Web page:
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The 2013-14 Upfront

Participant Media Starts New TV Network, Pivot

Documentary-heavy channel tries unusual distribution strategy

At an upfront presentation on Wednesday morning, Participant Media announced that it will turn its recent acquisitions Halogen and the Documentary Channel, into a mostly nonfiction network featuring programming from the likes of Joseph Gordon-Levitt, Meghan McCain, and Univision.

The network will be available on DirecTV and other cable providers not yet named, though Pivot president Evan Shapiro (late of IFC) said that "both our programming and distribution model are designed to disrupt conventional wisdom." The network is embracing a nontraditional distribution model, rolling out across over-the-top platforms as well as conventional satellite (and presumably cable) systems. If subscribers don't receive the network via cable subscriptions, they can buy it over the Web a la Netflix for a fee paid directly to Pivot (no fee structure was disclosed at the announcement). 

The network also has a partnership with print publication Rolling Stone, with the magazine's writers and editors appearing on the network and collaborating on several planned documentaries.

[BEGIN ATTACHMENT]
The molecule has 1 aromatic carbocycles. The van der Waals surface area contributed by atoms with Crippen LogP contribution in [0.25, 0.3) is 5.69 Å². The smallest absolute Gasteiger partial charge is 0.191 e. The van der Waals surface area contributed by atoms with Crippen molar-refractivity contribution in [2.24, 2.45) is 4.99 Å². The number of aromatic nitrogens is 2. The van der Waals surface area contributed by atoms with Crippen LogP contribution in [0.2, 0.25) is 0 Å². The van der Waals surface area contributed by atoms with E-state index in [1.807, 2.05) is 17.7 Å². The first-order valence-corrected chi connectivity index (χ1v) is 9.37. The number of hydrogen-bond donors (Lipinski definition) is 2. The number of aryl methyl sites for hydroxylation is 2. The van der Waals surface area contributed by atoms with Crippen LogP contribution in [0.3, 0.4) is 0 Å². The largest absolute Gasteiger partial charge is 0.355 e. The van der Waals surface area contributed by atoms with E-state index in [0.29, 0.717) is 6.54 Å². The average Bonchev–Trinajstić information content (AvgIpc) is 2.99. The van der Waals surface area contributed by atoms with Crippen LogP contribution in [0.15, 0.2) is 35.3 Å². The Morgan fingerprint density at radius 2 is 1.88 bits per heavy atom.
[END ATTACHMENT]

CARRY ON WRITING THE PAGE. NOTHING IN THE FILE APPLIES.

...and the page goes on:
Some 300 hours of programming are in the works, including several featuring celebrities. The first seven-episode season of HitRecord on TV! will be produced and hosted by Joseph Gordon-Levitt, who crowdsources the variety show from his online community, HitRecord. And 10 segments of Raising McCain will feature omnipresent senatorial scion Meghan McCain.

Other shows will have a more socially active bent—Jersey Strong (also 10 episodes) will showcase a darker side of New Jersey life than the sun- (and bronzer-) bleached stars of Jersey Shore. Univision News will produce 10 hourlong documentaries for the network.

The network will also feature a nightly news series called Takepart Live. Separately, scripted drama Will (from Cineflix Studios) is a 10-part bio of the Bard himself, William Shakespeare, written by Baz Luhrmann's screenwriter of choice, Craig Pearce. Finally, Cineflix Studios and American Psycho director Mary Harron were on the network's development slate.

Pivot has plenty of money behind it; under Jeff Skoll, Participant has financed movies from An Inconvenient Truth to Lincoln and has frequently made money with educational content that most production companies would eschew as worthless. It remains to be seen whether the network can drive notoriously fickle millennial to its content, but the premise seems to be "TV for the TV-averse," and that, at least, demonstrates a keen understanding of its demographic. 

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